Ideally speaking, athletes do more than just wow sports fans and audiences at games with their physical ability and skill. Off the courts and playing fields they are also put on pedestals and generally perceived as an aspiration, be it as examples of physical fitness or as role models of behavior. In the real world however such a naïve viewpoint has long been disappointed by sportsmen and women who have fallen short of such expectations. But now and then a major athlete performs a class act that cements him in his fans’ opinions as the most awesome athlete and person ever. Usually we get news of such sterling examples from big-league professional sports. This one isn’t, but his story is admirable all the same.
As ESPN tells it, just this Tuesday August 30 several players from the Florida State University Seminoles football team paid a visit to Montford Middle School in Tallahassee, Florida. One of them, wide receiver Travis Rudolph, happened to be at the cafeteria during lunchtime and noticed a little boy sitting all alone at table. With his lunch plate in hand, Rudolph took a seat opposite the solitary student and, while eating, struck up a friendly conversation with the boy. The encounter was heartwarming enough to catch the attention of an adult who took a picture of the scene and shared it with the student’s mother, Leah Paske, who was an acquaintance.
Paske posted the photo on Facebook, where it quickly became one of the latest viral internet topics with 14,000 shares. The reason is that the lone boy eating lunch, Paske’s son Bo, is autistic. And Rudolph spoke to him and treated him like he was any other kid without his disadvantage, just as Bo himself did not realize at first that he was speaking to a player from the number 4 ranked college football team, which he happened to be a fan of.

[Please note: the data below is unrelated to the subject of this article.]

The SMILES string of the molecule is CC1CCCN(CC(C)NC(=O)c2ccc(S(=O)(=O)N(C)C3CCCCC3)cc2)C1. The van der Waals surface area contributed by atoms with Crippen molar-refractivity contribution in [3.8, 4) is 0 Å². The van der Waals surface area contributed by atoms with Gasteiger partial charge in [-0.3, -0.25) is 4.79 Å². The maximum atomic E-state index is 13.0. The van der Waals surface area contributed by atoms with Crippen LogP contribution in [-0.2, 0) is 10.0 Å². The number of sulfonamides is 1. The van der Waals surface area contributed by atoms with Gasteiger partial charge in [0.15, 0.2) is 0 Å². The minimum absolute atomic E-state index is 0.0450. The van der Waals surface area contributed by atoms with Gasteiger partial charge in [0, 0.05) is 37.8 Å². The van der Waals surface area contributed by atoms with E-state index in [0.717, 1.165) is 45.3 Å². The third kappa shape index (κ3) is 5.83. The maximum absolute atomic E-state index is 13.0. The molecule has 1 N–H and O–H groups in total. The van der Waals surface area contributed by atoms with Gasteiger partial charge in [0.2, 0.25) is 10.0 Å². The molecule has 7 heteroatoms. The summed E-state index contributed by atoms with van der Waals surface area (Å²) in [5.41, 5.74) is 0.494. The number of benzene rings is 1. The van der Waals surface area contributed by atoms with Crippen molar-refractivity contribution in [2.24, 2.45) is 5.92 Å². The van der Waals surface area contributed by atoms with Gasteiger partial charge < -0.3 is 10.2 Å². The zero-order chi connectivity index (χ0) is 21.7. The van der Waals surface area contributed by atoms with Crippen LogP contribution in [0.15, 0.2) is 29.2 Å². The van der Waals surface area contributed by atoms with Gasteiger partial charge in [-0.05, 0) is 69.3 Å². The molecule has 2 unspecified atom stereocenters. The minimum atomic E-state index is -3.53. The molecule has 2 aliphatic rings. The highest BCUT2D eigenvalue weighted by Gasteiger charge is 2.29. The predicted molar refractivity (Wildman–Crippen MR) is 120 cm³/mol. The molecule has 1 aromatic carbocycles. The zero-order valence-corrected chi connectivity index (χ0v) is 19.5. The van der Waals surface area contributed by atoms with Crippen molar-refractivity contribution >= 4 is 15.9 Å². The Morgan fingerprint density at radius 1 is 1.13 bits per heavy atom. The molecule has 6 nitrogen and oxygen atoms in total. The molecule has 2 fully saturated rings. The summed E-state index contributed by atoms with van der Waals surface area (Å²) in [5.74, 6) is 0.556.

"I'm not sure what exactly made this incredibly kind man share a lunch table with my son, but I'm happy to say that it will not soon be forgotten,” Paske wrote in the photo’s caption. “This is one day I didn't have to worry if my sweet boy ate lunch alone, because he sat across from someone who is a hero in many eyes."
Relating the incident himself, Rudolph said he enjoyed his conversation with Bo, describing the child as a “warm person”. It didn’t even register to him that Bo was autistic, nor did it matter. He simply remembered his own childhood and how he felt whenever he got to meet a college or NFL football player up close. Seeing his younger self in Bo, Rudolph added, "I feel like, one person can make a difference, and maybe I'm that difference."
FSU will be facing the University of Mississippi on the upcoming Kickoff Week of NCAA.
Photo Credit to www.si.com